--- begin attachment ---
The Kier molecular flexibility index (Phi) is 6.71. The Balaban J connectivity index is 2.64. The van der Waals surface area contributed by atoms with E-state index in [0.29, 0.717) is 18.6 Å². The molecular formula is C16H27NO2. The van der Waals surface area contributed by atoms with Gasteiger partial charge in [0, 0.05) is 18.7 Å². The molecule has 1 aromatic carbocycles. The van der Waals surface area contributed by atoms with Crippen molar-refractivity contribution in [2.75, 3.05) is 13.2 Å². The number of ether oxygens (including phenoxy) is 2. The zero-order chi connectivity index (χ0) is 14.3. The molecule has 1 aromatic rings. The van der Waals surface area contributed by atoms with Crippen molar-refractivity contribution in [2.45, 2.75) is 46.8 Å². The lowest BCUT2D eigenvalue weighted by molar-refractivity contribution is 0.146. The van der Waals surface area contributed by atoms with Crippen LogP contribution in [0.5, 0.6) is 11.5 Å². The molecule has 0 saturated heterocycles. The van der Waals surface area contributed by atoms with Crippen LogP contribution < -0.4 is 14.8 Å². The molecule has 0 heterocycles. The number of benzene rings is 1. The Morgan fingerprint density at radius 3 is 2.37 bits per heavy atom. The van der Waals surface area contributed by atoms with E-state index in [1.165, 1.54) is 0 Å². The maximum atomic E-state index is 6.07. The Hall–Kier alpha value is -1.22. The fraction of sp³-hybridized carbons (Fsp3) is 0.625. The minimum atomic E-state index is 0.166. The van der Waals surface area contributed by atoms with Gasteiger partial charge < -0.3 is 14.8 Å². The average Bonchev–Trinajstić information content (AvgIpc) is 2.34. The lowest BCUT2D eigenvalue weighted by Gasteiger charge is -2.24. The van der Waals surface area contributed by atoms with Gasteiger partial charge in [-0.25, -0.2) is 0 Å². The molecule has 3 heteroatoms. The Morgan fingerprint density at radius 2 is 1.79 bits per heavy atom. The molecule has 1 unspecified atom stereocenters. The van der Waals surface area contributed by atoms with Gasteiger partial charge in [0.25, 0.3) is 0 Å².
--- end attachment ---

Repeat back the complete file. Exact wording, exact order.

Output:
The Kier molecular flexibility index (Phi) is 6.71. The Balaban J connectivity index is 2.64. The van der Waals surface area contributed by atoms with E-state index in [0.29, 0.717) is 18.6 Å². The molecular formula is C16H27NO2. The van der Waals surface area contributed by atoms with Gasteiger partial charge in [0, 0.05) is 18.7 Å². The molecule has 1 aromatic carbocycles. The van der Waals surface area contributed by atoms with Crippen molar-refractivity contribution in [2.75, 3.05) is 13.2 Å². The number of ether oxygens (including phenoxy) is 2. The zero-order chi connectivity index (χ0) is 14.3. The molecule has 1 aromatic rings. The van der Waals surface area contributed by atoms with Crippen molar-refractivity contribution in [2.45, 2.75) is 46.8 Å². The lowest BCUT2D eigenvalue weighted by molar-refractivity contribution is 0.146. The van der Waals surface area contributed by atoms with Crippen LogP contribution in [0.5, 0.6) is 11.5 Å². The molecule has 0 saturated heterocycles. The van der Waals surface area contributed by atoms with Crippen LogP contribution < -0.4 is 14.8 Å². The molecule has 0 heterocycles. The number of benzene rings is 1. The Morgan fingerprint density at radius 3 is 2.37 bits per heavy atom. The van der Waals surface area contributed by atoms with E-state index in [1.165, 1.54) is 0 Å². The maximum atomic E-state index is 6.07. The Hall–Kier alpha value is -1.22. The fraction of sp³-hybridized carbons (Fsp3) is 0.625. The minimum atomic E-state index is 0.166. The van der Waals surface area contributed by atoms with Gasteiger partial charge < -0.3 is 14.8 Å². The average Bonchev–Trinajstić information content (AvgIpc) is 2.34. The lowest BCUT2D eigenvalue weighted by Gasteiger charge is -2.24. The van der Waals surface area contributed by atoms with Gasteiger partial charge in [-0.25, -0.2) is 0 Å². The molecule has 3 heteroatoms. The Morgan fingerprint density at radius 2 is 1.79 bits per heavy atom. The molecule has 1 unspecified atom stereocenters. The van der Waals surface area contributed by atoms with Gasteiger partial charge in [0.25, 0.3) is 0 Å².